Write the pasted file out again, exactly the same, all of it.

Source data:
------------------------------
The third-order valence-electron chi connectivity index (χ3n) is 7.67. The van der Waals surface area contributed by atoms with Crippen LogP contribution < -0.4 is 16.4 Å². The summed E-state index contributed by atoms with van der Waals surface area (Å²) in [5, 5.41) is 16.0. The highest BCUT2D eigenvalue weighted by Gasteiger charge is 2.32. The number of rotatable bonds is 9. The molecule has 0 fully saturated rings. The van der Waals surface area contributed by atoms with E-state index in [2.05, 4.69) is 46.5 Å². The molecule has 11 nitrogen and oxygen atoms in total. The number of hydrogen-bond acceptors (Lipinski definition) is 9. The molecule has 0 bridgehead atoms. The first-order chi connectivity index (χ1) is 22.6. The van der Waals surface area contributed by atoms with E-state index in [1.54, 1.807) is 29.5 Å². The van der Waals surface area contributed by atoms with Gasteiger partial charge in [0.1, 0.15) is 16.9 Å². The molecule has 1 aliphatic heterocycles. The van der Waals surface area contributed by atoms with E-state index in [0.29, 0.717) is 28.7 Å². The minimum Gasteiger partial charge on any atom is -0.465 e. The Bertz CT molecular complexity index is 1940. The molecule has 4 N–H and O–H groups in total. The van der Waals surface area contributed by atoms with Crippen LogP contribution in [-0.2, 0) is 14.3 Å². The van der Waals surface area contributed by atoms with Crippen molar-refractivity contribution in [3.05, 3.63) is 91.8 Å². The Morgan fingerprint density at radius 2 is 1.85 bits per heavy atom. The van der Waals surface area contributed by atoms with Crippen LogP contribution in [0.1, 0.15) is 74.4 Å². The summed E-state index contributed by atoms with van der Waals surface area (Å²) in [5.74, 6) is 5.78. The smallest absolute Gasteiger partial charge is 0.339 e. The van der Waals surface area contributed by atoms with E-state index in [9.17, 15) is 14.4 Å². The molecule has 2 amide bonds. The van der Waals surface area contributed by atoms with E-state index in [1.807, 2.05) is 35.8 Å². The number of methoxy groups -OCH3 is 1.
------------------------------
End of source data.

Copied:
The third-order valence-electron chi connectivity index (χ3n) is 7.67. The van der Waals surface area contributed by atoms with Crippen LogP contribution < -0.4 is 16.4 Å². The summed E-state index contributed by atoms with van der Waals surface area (Å²) in [5, 5.41) is 16.0. The highest BCUT2D eigenvalue weighted by Gasteiger charge is 2.32. The number of rotatable bonds is 9. The molecule has 0 fully saturated rings. The van der Waals surface area contributed by atoms with E-state index in [2.05, 4.69) is 46.5 Å². The molecule has 11 nitrogen and oxygen atoms in total. The number of hydrogen-bond acceptors (Lipinski definition) is 9. The molecule has 0 bridgehead atoms. The first-order chi connectivity index (χ1) is 22.6. The van der Waals surface area contributed by atoms with E-state index in [1.54, 1.807) is 29.5 Å². The van der Waals surface area contributed by atoms with Gasteiger partial charge in [0.1, 0.15) is 16.9 Å². The molecule has 1 aliphatic heterocycles. The van der Waals surface area contributed by atoms with E-state index in [0.29, 0.717) is 28.7 Å². The minimum Gasteiger partial charge on any atom is -0.465 e. The Bertz CT molecular complexity index is 1940. The molecule has 4 N–H and O–H groups in total. The van der Waals surface area contributed by atoms with Crippen LogP contribution in [-0.2, 0) is 14.3 Å². The van der Waals surface area contributed by atoms with Crippen molar-refractivity contribution in [3.05, 3.63) is 91.8 Å². The Morgan fingerprint density at radius 2 is 1.85 bits per heavy atom. The van der Waals surface area contributed by atoms with Crippen LogP contribution in [0.1, 0.15) is 74.4 Å². The summed E-state index contributed by atoms with van der Waals surface area (Å²) in [5.74, 6) is 5.78. The smallest absolute Gasteiger partial charge is 0.339 e. The van der Waals surface area contributed by atoms with E-state index in [9.17, 15) is 14.4 Å². The molecule has 2 amide bonds. The van der Waals surface area contributed by atoms with E-state index in [1.807, 2.05) is 35.8 Å². The number of methoxy groups -OCH3 is 1.